Just weeks ahead of the midterm elections, U.S. election databases are coming under attack.
A new report finds election hacking attempts have been building since April. One troubling note: the government does not know who is behind the attacks.
“Well, it is worrisome. The more we know, the better,” says John Fortier, with the Bipartisan Policy Center. “But I also do think, in the world that we have, we are going to have unknown actors, whether foreign or domestic, making attempts to get into systems.”
The good news is that, so far, Homeland Security says none of the attacks have been successful.
Fortier thinks that's a sign of enhanced election security and better communication between election officials.
“I think we are in a better place now to identify those threats and communicate those threats between federal and local and state election officials, and I think that's a step up,” Fortier says.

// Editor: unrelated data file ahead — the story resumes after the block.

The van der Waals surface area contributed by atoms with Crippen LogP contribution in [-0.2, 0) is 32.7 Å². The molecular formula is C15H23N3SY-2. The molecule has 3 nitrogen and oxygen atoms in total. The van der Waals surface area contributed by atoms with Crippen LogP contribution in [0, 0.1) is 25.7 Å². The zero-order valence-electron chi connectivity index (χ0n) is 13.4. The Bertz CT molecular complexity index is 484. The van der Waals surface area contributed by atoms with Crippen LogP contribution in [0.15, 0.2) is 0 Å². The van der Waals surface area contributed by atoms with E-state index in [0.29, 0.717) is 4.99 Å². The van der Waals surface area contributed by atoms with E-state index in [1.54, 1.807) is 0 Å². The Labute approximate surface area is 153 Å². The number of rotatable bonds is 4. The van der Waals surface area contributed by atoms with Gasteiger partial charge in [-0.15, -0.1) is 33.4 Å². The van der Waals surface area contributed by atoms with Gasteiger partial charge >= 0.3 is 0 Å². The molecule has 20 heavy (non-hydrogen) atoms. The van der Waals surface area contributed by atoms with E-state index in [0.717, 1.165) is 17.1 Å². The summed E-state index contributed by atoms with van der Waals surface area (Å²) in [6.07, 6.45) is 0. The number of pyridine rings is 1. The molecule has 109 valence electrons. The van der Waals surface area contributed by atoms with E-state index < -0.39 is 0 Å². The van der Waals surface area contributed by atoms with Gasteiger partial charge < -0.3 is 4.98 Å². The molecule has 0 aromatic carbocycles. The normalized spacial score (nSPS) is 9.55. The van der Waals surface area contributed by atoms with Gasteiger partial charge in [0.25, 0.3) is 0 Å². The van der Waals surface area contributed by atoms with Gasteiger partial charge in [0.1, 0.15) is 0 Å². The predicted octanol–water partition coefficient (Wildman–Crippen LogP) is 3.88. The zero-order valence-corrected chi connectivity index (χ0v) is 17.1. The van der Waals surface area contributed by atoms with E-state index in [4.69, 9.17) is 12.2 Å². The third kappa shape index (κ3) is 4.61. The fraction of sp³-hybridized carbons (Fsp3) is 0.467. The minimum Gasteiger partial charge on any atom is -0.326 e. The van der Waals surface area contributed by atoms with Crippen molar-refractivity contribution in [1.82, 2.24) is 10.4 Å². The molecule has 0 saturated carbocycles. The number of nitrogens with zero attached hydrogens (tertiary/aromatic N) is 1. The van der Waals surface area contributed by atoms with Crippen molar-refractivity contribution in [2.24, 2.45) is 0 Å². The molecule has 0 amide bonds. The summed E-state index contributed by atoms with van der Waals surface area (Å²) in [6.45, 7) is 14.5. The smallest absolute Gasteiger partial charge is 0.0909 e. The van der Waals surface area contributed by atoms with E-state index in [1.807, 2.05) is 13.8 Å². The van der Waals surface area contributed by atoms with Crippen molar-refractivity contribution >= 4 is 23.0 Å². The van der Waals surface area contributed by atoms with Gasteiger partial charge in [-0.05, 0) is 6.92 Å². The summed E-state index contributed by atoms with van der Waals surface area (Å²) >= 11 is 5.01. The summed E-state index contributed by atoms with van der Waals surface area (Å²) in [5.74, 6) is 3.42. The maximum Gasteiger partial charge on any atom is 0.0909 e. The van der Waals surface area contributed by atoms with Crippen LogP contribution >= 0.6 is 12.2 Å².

As the midterms approach, the head of Homeland Security says the government will also be using other security tools, including sensors that allow federal officials to see inside state computer systems in order to detect if there are signs of hacking attempts.
“Our network security sensors will cover 90 percent of registered voters,” says Secretary of Homeland Security Kirstjen Nielsen. “And on election day, we'll be in full force and hosting a virtual nationwide situation room to assist our partners.
Experts continue to insist that voter databases, like registration information, is more at risk than hackers being able to change actual votes.